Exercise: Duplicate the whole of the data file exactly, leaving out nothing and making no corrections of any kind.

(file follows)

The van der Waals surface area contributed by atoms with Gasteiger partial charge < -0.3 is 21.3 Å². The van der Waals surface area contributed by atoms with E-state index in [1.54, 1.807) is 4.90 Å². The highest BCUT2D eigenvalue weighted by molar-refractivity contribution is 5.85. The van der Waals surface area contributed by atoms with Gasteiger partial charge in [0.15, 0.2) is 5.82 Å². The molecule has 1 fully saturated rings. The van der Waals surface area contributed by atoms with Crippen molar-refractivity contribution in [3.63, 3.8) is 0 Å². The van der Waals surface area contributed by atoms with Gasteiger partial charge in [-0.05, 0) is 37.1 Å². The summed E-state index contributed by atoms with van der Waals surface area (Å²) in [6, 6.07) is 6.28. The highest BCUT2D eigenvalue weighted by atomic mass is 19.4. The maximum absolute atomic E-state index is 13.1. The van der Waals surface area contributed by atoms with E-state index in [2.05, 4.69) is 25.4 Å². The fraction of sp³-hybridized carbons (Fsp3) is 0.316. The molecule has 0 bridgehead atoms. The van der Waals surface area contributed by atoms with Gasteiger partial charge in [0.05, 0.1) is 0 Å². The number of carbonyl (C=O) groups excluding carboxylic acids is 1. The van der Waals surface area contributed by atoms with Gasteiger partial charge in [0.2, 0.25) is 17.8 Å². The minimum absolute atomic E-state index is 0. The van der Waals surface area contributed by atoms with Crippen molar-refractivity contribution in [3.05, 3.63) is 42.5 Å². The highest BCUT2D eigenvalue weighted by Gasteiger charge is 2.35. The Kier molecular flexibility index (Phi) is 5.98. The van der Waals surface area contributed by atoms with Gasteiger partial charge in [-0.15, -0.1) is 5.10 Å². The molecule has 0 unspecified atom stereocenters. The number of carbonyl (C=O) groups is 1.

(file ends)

The van der Waals surface area contributed by atoms with Gasteiger partial charge < -0.3 is 21.3 Å². The van der Waals surface area contributed by atoms with E-state index in [1.54, 1.807) is 4.90 Å². The highest BCUT2D eigenvalue weighted by molar-refractivity contribution is 5.85. The van der Waals surface area contributed by atoms with Gasteiger partial charge in [0.15, 0.2) is 5.82 Å². The molecule has 1 fully saturated rings. The van der Waals surface area contributed by atoms with Crippen molar-refractivity contribution in [3.63, 3.8) is 0 Å². The van der Waals surface area contributed by atoms with Gasteiger partial charge in [-0.05, 0) is 37.1 Å². The summed E-state index contributed by atoms with van der Waals surface area (Å²) in [6, 6.07) is 6.28. The highest BCUT2D eigenvalue weighted by atomic mass is 19.4. The maximum absolute atomic E-state index is 13.1. The van der Waals surface area contributed by atoms with E-state index in [2.05, 4.69) is 25.4 Å². The fraction of sp³-hybridized carbons (Fsp3) is 0.316. The molecule has 0 bridgehead atoms. The van der Waals surface area contributed by atoms with Gasteiger partial charge in [0.05, 0.1) is 0 Å². The number of carbonyl (C=O) groups excluding carboxylic acids is 1. The van der Waals surface area contributed by atoms with Gasteiger partial charge in [0.2, 0.25) is 17.8 Å². The minimum absolute atomic E-state index is 0. The van der Waals surface area contributed by atoms with Crippen molar-refractivity contribution in [3.05, 3.63) is 42.5 Å². The highest BCUT2D eigenvalue weighted by Gasteiger charge is 2.35. The Kier molecular flexibility index (Phi) is 5.98. The van der Waals surface area contributed by atoms with Gasteiger partial charge in [-0.15, -0.1) is 5.10 Å². The molecule has 0 unspecified atom stereocenters. The number of carbonyl (C=O) groups is 1.